The Swan Inn, Enford
|Enford shown within Wiltshire|
|Population||619 (in 2011)|
|OS grid reference|
|Sovereign state||United Kingdom|
|Fire||Dorset and Wiltshire|
|EU Parliament||South West England|
Enford is a village and civil parish in Wiltshire, England, in the northeast of Salisbury Plain. The village lies 10 miles (16 km) southeast of Devizes and 14 miles (23 km) north of Salisbury. The parish includes nine small settlements along both banks of the headwaters of the River Avon. Besides Enford, these are Compton, Coombe, East Chisenbury, Fifield, Littlecott, Longstreet, New Town and West Chisenbury.
The parish carries much evidence of prehistoric activity, including bowl barrows. Lidbury Camp, on Littlecott Down, was occupied in the Iron Age and in the Romano-British period, and further evidence of Romano-British occupation has been found around Compton. A site on the west bank of the Avon near Compton is possibly that of a Roman villa.
Enford manor was held by St Swithun's priory, Winchester until the Dissolution. Later owners included Thomas Culpeper (executed in 1541 for alleged adultery with Catherine Howard), and Sir Edmund Antrobus who in 1899 sold the manor to the War Office.
The parish population in 1676 has been calculated as 616. At the first census in 1841 there were 814; the population peaked at 911 in 1851 and then steadily declined to around 700 in the mid 20th century.
Chisenbury Priory is a country house, approached by a tree-lined drive from the road between Littecott and East Chisenbury. The house was built in the later 17th century, with a brick front added in the 18th; it is Grade II* listed.
A school was provided at Enford c. 1845 by Sir Edmund Antrobus, and supported partly by Sir Edmund and partly by a fund organised by John Prince, former vicar. By 1871 it had become a National School with some 61 pupils, increasing to 124 in 1906. The school moved to new buildings at Longstreet in 1966, next to the newly built village hall; it closed in 1989.
The parish gained a small area in 1885: West Chisenbury, formerly a detached part of Netheravon parish.
The East Chisenbury midden is a notable example of a large dump of archaeological material, dating to the 1st millennium BC. Now within a military training area, the midden mound contains discrete layers of flint, charcoal, bones, pottery and excrement. It survives to a height of 8 feet (2.4 m) and is 460 feet (140 m) wide despite 2,500 years of weathering. The accumulation is believed by some archaeologists to have a ritual basis, with organised deposition of produce and waste being suggested as an explanation for its size and longevity. All Cannings Cross, 8 miles (13 km) to the north, is a similar site.
The Domesday Book of 1086 recorded a priest at Enford. There may have been a church here at that time, as 12th-century arches are cut into earlier walls. The chancel arch is late 12th or early 13th, while the chancel is 13th except for its south wall. A small octagonal building on the north side, built as a chapel but now the sacristy, is from a similar date. The north aisle is 14th century; in the 15th the south aisle and the tower were rebuilt. There was a spire, which fell in 1817, requiring repairs to the church in 1825-30. Restoration by C.E. Ponting took place in 1892-3.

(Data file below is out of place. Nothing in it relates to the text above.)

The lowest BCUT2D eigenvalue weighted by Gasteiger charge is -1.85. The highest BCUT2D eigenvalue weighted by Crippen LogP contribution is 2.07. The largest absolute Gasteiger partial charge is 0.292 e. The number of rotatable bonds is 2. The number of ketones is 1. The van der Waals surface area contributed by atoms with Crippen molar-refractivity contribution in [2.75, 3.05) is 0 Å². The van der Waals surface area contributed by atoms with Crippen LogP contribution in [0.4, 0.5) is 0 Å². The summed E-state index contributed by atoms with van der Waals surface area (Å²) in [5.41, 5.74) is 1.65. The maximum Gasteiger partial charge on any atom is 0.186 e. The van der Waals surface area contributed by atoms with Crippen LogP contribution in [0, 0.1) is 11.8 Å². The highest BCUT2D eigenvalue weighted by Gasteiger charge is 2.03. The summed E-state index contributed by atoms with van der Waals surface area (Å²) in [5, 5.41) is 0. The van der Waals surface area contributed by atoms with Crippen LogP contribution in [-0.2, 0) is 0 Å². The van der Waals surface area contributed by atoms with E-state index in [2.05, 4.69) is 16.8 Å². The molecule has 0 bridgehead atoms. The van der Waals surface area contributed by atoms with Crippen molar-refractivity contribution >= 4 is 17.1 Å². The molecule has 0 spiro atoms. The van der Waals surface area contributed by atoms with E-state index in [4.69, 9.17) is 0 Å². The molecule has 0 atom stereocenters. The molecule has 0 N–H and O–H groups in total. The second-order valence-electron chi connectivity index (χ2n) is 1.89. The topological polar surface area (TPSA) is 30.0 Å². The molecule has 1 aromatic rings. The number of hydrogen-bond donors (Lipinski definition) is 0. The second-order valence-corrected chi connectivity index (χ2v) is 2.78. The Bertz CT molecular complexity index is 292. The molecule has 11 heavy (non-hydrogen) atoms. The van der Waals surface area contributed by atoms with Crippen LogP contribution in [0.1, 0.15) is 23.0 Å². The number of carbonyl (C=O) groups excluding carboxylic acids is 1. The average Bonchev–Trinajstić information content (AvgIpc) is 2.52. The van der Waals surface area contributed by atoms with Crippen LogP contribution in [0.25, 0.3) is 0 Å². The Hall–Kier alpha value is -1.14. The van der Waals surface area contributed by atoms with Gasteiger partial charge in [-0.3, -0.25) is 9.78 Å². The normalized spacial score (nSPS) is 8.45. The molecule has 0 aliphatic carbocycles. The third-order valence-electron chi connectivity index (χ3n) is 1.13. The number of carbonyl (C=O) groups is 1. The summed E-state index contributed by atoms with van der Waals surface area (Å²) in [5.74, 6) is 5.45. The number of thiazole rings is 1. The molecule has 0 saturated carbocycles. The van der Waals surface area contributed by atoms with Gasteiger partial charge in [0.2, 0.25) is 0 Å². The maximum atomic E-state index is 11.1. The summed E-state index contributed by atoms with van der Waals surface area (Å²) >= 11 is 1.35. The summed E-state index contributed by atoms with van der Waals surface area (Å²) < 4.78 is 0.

A chapel was built at East Chisenbury c. 1845 by either Primitive Methodists or Independent Methodists. A new chapel was built by the former in 1896 and continued in use well into the 20th century; the building was sold in 1990.
Enford is a civil parish in the area of the Wiltshire Council unitary authority, which is responsible for all significant aspects of local government. It also has an elected parish council, with mostly consultative functions.
There is a modern village hall at Longstreet. The parish has two pubs: the Swan Inn at Enford (17th/18th century) and the Red Lion at East Chisenbury.
- "Wiltshire Community History - Census". Wiltshire Council. Retrieved 23 January 2015.
- "Enford, Wiltshire". Key to English Placenames. University of Nottingham. Retrieved July 29, 2012.
- Baggs, A.P.; Crittall, Elizabeth; Freeman, Jane; Stevenson, Janet H (1980). Crowley, D.A., ed. "Victoria County History: Wiltshire: Vol 11 pp115-134 – Enford". British History Online. University of London. Retrieved 20 August 2016.
- Historic England. "Lidbury Camp, associated trackways and bowl barrow (1017864)". National Heritage List for England. Retrieved 22 August 2016.
- Historic England. "Compton Farm Romano-British and Early Medieval occupation sites (1017863)". National Heritage List for England. Retrieved 22 August 2016.
- Historic England. "Enford Roman villa (1003253)". National Heritage List for England. Retrieved 22 August 2016.
- Enford in the Domesday Book
- Historic England. "Strip lynchets north-east of East Chisenbury (1010050)". National Heritage List for England. Retrieved 22 August 2016.
- Historic England. "Chisenbury Priory (1183864)". National Heritage List for England. Retrieved 22 August 2016.
- "Enford Church of England School". Wiltshire Community History. Wiltshire Council. Retrieved 22 August 2016.
- Walshe, Diarmaid; Osgood, Richard; Brown, Martin (January 2012). "Archaeology as rehabilitation". British Archaeology.
- Pevsner, Nikolaus; Cherry, Bridget (revision) (1975) . Wiltshire. The Buildings of England (2nd ed.). Harmondsworth: Penguin Books. pp. 239–240. ISBN 0-14-0710-26-4.
- Historic England. "Church of All Saints (1300358)". National Heritage List for England. Retrieved 20 August 2016.
- Historic England. "Churchyard Cross (1033971)". National Heritage List for England. Retrieved 20 August 2016.
- "Enford, All Saints". Dove's Guide for Church Bell Ringers. Retrieved 20 August 2016.
- "Enford". Avon River Team. Retrieved 20 August 2016.
- "East Chisenbury Primitive Methodist Chapel, Wilts". My Primitive Methodist Ancestors. Retrieved 20 August 2016.
Media related to Enford at Wikimedia Commons